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Federal Judge Dismisses Reverse Discrimination Lawsuits That Claimed Michigan Police Sought to ‘Displace White Males at All Levels’ With ‘Minorities and Females’

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Image via Michigan State Police

A federal judge has dismissed three reverse discrimination lawsuits filed by white male police officers against the Michigan State Police (MSP), which claimed that the agency’s diversity initiative was intended “to displace white males at all levels of the MSP with minorities and females,” ruling that each plaintiff had failed to establish a case of racial or gender discrimination.

Chief U.S. District Judge Robert J. Jonker for the Western District of Michigan granted summary judgment for the defendants (opinions embedded at the end of this article), the MSP and its director, Col. Joseph Gasper. The cases for two of the plaintiffs, Robert Hahn and Michael Caldwell, were combined because they were asserting similar claims; there was also a third lawsuit filed by Michael McCormick.

In March 2020, an internal MSP investigation found that Hahn and Caldwell had “violated department policy related to promotion and selection process” regarding a subordinate officer’s request for a transfer and their decision to deny it, and they were placed on administrative leave in March 2020.

Initially, Caldwell had been a captain and Hahn an inspector who reported to Caldwell. After the investigation, Hahn was fired and Caldwell was demoted from captain to inspector, subsequently retiring in April 2020.

In May 2019, McCormick had put in an application for post commander but withdrew that application before it could be considered. He had previously made internal complaints in 2018 that he had been passed over for a promotion in 2015.

James Fett, the attorney for all three plaintiffs, confirmed to CNN that McCormick still remained employed by the MSP, with his current rank as a lieutenant.

Gasper was appointed director of the MSP in 2019 by Michigan Gov. Gretchen Whitmer (D), and has publicly stated that his top goals for the agency include improving the recruitment and promotion of minority officers.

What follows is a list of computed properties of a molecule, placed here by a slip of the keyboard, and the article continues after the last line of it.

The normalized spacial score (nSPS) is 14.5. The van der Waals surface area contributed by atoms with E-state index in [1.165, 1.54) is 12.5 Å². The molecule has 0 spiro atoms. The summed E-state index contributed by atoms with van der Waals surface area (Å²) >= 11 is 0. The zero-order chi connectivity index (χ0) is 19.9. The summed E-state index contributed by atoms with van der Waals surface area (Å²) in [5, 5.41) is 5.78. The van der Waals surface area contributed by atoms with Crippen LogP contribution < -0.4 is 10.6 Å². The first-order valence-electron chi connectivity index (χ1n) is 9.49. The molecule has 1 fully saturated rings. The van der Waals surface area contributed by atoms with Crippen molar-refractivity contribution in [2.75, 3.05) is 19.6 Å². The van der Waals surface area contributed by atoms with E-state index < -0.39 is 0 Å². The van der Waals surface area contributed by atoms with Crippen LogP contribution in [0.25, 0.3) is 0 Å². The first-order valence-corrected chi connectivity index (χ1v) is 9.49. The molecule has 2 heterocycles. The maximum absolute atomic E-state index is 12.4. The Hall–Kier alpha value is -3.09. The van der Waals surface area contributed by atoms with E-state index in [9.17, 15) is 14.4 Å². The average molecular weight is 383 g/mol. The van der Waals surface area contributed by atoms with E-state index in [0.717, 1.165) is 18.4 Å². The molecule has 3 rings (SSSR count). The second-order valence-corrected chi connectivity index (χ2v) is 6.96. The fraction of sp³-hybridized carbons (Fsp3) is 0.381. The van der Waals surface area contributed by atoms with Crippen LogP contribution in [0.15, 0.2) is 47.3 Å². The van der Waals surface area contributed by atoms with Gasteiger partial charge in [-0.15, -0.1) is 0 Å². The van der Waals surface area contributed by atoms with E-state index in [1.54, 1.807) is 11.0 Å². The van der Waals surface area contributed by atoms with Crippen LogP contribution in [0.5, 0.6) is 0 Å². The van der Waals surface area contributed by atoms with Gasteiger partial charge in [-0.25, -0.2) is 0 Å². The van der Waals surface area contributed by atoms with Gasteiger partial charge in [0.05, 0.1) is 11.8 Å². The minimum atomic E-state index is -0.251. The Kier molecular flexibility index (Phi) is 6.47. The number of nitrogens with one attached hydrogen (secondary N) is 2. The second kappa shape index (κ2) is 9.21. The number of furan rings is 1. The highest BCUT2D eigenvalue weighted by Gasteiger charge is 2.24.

According to the latest U.S. Census data from 2020, Michigan is about 73.9% White, 13.7% Black, 5.6% Hispanic or Latino, 3.5% Asian, 0.6% American Indian or Alaska Native, and 4.6% two or more races.

CNN noted the following regarding the current racial diversity of the MSP:

Within the total group of 1,900 MSP officers, there are 900 White men and 88 White women; 51 Black men and seven Black women; 20 Hispanic men and no Hispanic women; six Asian men and two Asian women and two Arab men; six Native American men, according to the Michigan Commission on Law Enforcement Standards’ demographics as of June 2020. Yet, over 800 men and women in the MSP did not report their race or ethnicity.

Judge Jonker was unconvinced by any of the three plaintiffs’ arguments, writing that Hahn and Caldwell had only managed to establish that they “disagree as a policy matter with the priorities” of the MSP, far from enough to prove their case:

There is scant evidence that Director Gasper had any active involvement in Plaintiffs’ disciplinary process. Moreover, Plaintiffs cannot point to a comparator to make out a prima facie case of reverse race and gender discrimination. Nor can they demonstrate the reasons underlying their respective disciplines were pretext for unlawful race and gender discrimination or that their discipline was retaliation for their complaints about the administration’s diversity policies.

Regarding McCormick’s claims, Jonker ruled that he had failed to provide direct evidence of racial or gender discrimination, and that his decision to withdraw his own application wiped out his argument that he was passed over for a promotion “in favor of a racial minority because of discriminatory and retaliatory animus due to his race” and gender.

“Moreover, McCormick admits he had an angry attitude and that this attitude affected his professional relationships, which is exactly the reasons his superiors gave for concern about promoting him,” wrote Jonker in the opinion accompanying the order. “This is fatal to any claim of pretext.”

Testimony from McCormick’s superior officers had included a comment that McCormick was “performing his functions adequately but he was bringing the section down with his attitude and demeanor,” a description of McCormick’s all-consuming “rage” and “distrust” of his fellow officers, and his “seeming…unfounded anger” and open “hatred of district command.” McCormick himself did not dispute these descriptions, admitting in his own testimony that he displayed anger “probably on almost a daily basis” for several years.

Fett, the plaintiffs’ attorney, told CNN that he and his clients were “very disappointed in the judge’s decision,” stating his belief that “with all due respect the judge got it wrong and we’re going to appeal.”

Gasper lauded the verdicts, issuing a statement saying that the judge’s rulings “affirms what we have said from the beginning – the claims are false.”

“There never was, or will be, employment, promotion, retention, or any other personnel practice decisions made motivated by bias or based on discrimination,” Gasper added. “We are pleased with this conclusion and remain committed to supporting a work environment with equal opportunity for all of our members.”

Read the opinions below:

[Image via Michigan State Police Facebook page.]

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